This auspicious new volume is designed for linguists who are interested in the deeper issues of their science. Introduction to Linguistic Philosophy lays a solid foundation of linguistic philosophy presenting theories of leading linguistic analysts such as Frege, Russell, Wittgenstein, Carnap, and Quine. I. E. MackenzieÆs exploration into these theories equips readers for advanced work on most topics in semantics and the study of language. The structure of this book reflects the fact that the philosophical study of language is not systematic, but centers on aspects of language that are considered to be of fundamental conceptual significance. Therefore, this book need not be read in any specific order. Whenever a chapter presupposes an understanding of something that is explained elsewhere in the book, a specific cross-reference is given. MackenzieÆs approach to the philosophy of language stresses the importance of observing how language is used rather than the assuming that it conforms to a pre-existing logical structure. In addition to dealing with foundational issues, such as truth, meaning, and the nature of language, this book explores specific linguistic phenomenaùdescriptions, names, non-extesional contexts and quantificationùwhich have attracted considerable philosophical attention. Introduction to Linguistic Philosophy is a student-centered resource that is recommended for students in linguistics, communication, and philosophy.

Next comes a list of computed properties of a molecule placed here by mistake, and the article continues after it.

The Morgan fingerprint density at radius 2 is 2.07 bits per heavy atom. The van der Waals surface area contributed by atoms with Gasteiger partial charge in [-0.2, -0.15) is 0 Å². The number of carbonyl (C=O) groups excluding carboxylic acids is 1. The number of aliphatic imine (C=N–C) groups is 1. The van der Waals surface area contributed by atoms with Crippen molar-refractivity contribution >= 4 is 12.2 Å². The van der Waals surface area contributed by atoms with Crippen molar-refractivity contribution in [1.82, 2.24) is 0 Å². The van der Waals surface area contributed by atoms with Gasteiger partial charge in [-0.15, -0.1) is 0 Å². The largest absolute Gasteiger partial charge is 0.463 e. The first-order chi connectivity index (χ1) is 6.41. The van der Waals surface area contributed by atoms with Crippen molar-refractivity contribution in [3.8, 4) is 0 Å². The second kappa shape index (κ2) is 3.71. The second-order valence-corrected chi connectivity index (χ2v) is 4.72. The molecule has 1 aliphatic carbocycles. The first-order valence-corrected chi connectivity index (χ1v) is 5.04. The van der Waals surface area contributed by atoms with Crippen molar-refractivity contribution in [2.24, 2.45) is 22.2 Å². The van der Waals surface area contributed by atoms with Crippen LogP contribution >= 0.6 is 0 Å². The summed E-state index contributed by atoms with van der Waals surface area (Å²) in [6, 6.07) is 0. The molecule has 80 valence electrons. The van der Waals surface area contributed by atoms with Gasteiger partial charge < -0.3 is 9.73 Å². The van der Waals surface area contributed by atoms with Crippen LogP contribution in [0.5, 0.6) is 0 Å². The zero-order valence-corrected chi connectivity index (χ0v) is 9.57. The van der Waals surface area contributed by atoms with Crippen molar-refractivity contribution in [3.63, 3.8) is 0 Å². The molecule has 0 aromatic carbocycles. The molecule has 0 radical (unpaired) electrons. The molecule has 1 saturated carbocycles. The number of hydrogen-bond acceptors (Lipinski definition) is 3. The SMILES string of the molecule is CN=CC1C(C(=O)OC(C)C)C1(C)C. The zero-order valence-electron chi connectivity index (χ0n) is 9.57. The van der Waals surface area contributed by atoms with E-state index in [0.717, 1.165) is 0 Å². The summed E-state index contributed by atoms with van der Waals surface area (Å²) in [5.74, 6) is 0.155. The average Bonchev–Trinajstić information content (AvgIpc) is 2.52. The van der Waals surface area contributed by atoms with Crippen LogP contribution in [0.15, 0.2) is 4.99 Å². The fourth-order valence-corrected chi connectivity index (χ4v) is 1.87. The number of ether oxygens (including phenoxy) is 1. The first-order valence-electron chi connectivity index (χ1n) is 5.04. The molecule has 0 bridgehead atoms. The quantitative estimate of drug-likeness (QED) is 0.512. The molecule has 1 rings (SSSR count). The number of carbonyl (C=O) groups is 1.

Chapter 2: The Semantic Conception of Truth
The Semantic Conception of Truth
2.1. No Absolute Truth
The importance of truth to semantics and the study of language cannot be overestimated. The role of truth can be stated simply: Understanding the meaning of a declarative sentence consists in knowing when it (or the proposition it expresses) would be true and when false.
Now, we can ask ourselves what it is that makes a sentence true or false. One popular view is this:
(1) The truth of a sentence consists in its agreement with (or correspondence to) reality. (Tarski 1949:54)
Note that the above formulation, although cited by Tarski, does not necessarily reflect his own view, as we shall see.
There seem to be two quite distinct ways in which (1) can be understood. First, ...